The influences of isotope data conditions on model performance were evaluated in three aspects as listed in Table 3: the assumed glacier meltwater isotope composition, the site measurement of precipitation isotope for data merging, and the stream water sampling strategy for model calibration.
2.4.1 Experiment 1: influence of assumed glacier meltwater isotope
The first experiment was designed to test the reliance of model performance on the assumed glacier meltwater isotope, as glacier melt water samples are typically not available for isotope analysis in high mountain basins on the TP. In this experiment, variable glacier melt isotope signatures were adopted to calculate the isotopic contribution from glacier meltwater to streamflow, assuming the glacier meltwater δ18O is 1 ‰, 3 ‰, 7 ‰, and 9 ‰ (i.e., Δδ values in Table 3) lower than the long-term average δ18O of precipitation. A benchmark model running by the literature-based Δδ value of 5 ‰ was used as a baseline reference to assess the influence of the assumed glacier meltwater isotope on the model performance.
2.4.2 Experiment 2: influence of site measurement of precipitation isotope
The second experiment was designed to test the reliance of the model performance on the availability of measured site precipitation isotope that was merged with the isoGSM product. The benchmark model running was forced by the merging precipitation isotope data based on measurements of precipitation isotope from all the four sampling sites (Fig. 1). Three scenarios regarding the availability of measured precipitation isotope were designed as shown in Table 3. First, we assumed that only precipitation isotope measured at the two downstream sites of Nuxia and Yangcun are available for data merging (i.e., scenario P_2stationNY in Table 3). Second, we assumed that precipitation isotope measurement at the most upstream site Lazi is available in addition to the measurement at the downstream site Nuxia (i.e., scenario P_2stationNL in Table 3). Third, we assumed that only precipitation isotope measurement at the most downstream site Nuxia is available for the data merging (i.e., scenario P_1station in Table 3).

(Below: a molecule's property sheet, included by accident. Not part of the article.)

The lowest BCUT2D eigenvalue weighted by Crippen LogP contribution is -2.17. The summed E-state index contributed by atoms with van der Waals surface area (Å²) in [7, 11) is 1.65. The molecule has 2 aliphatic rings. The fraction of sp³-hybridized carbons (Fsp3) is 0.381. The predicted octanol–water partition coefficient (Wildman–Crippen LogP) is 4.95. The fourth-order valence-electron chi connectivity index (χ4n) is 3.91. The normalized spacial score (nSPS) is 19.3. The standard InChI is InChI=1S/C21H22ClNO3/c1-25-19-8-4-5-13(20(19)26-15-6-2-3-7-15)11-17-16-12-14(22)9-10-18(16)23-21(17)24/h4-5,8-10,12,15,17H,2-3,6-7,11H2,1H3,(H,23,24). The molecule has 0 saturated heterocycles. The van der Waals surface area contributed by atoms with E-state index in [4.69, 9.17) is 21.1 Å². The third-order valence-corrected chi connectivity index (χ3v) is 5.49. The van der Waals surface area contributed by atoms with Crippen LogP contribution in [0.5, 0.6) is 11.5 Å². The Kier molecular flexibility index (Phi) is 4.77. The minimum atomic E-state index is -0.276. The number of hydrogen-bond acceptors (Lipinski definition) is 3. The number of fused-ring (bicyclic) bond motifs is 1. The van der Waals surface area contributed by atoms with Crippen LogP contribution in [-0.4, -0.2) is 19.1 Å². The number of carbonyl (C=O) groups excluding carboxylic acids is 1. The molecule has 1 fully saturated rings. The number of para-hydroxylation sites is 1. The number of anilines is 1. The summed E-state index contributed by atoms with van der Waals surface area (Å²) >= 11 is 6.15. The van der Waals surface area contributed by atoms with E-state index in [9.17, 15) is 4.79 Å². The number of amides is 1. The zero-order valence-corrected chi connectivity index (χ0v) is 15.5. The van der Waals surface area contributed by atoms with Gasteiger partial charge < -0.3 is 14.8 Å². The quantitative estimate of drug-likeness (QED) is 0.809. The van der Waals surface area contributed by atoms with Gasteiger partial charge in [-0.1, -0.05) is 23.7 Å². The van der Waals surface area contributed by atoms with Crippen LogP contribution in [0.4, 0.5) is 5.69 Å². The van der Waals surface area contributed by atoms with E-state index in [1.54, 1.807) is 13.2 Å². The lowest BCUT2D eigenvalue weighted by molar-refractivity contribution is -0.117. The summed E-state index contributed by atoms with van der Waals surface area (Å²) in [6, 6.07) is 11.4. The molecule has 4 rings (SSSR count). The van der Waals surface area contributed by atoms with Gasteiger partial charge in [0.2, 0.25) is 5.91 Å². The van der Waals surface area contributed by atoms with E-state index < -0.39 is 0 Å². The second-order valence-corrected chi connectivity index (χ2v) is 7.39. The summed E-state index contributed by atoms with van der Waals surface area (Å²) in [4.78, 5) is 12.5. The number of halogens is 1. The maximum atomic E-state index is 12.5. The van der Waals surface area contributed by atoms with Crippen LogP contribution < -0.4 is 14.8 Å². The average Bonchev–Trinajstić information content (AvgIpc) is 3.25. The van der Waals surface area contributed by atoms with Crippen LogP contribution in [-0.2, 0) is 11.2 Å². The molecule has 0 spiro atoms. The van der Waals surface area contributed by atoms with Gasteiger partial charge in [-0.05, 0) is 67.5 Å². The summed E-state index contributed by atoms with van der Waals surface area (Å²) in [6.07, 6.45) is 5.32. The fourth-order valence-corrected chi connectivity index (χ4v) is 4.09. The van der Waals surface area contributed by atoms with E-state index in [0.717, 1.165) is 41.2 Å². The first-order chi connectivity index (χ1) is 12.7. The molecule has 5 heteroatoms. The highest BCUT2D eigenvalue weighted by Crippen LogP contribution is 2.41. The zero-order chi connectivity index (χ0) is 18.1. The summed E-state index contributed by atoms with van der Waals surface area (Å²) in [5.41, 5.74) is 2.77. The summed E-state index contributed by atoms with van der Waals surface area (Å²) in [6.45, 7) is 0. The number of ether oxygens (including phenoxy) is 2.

2.4.3 Experiment 3: influence of stream water sampling strategy
The third experiment was conducted to analyze the influence of stream water sampling strategy on the model performance. Two types of stream water sampling strategies were considered, i.e., a time series sampling strategy based on regular and continuous sampling work at a certain point, and a spatially distributed sampling strategy based on one-time field campaigns of sampling work. For the time series sampling strategy, seven scenarios (“RT_YTR_” scenarios in Table 3) were designed to analyze the influences of the sampling frequency, the duration of the sampling period, and the number of sampling sites. For the spatially distributed sampling strategy, two scenarios (Fig. 1b) were designed to represent typical field campaign activities: collecting samples along the mainstream of the basin (RS_YTR_Main, Table 3), and collecting water samples additionally from major tributaries (RS_YTR_Tributary, Table 3). Considering the limited availability of stream water δ18O measurement in the YTR basin (only wet season in 1 year, Table 1), a supplementary experiment was designed to test the influence of sampling period duration on the model performance using the relatively long time-series isotope dataset in the small catchment KR (“RT_KR_” scenarios in Table 3).
To evaluate the influence of isotope data availability on the model performance, we carried out benchmark model simulations forced by full datasets of input isotope and stream water isotope data in the YTR and KR catchments (Table 3). The benchmark model runs were calibrated by a bi-objective calibration using SCA and streamflow observations, and a tri-objective calibration using additional stream water isotope, respectively. It is noted that in the scenarios of Experiment 3 in YTR basin (i.e., “RT_YTR_” and “RS_YTR_” scenarios in Table 3), the assumed data availability was beyond the actual measurement dataset. Consequently, the assumed stream water δ18O measurement data were obtained from a model simulation driven by a benchmark parameter set (rather than a subset of actual measurement stream water δ18O), which was selected from the behavioral parameters of the BM_YTR scenario calibrated by the tri-objective approach. The influence of the availability of stream water δ18O measurement on the tracer-aided model was evaluated by comparing the estimated CRCs and corresponding uncertainties with the assumed true values that were derived from the tri-objective calibrated benchmark running. Mean absolute error (MAE) and standard deviation (SD) were used to quantify the accuracy and uncertainty of CRC, which was calculated in Eqs. (9) and (10).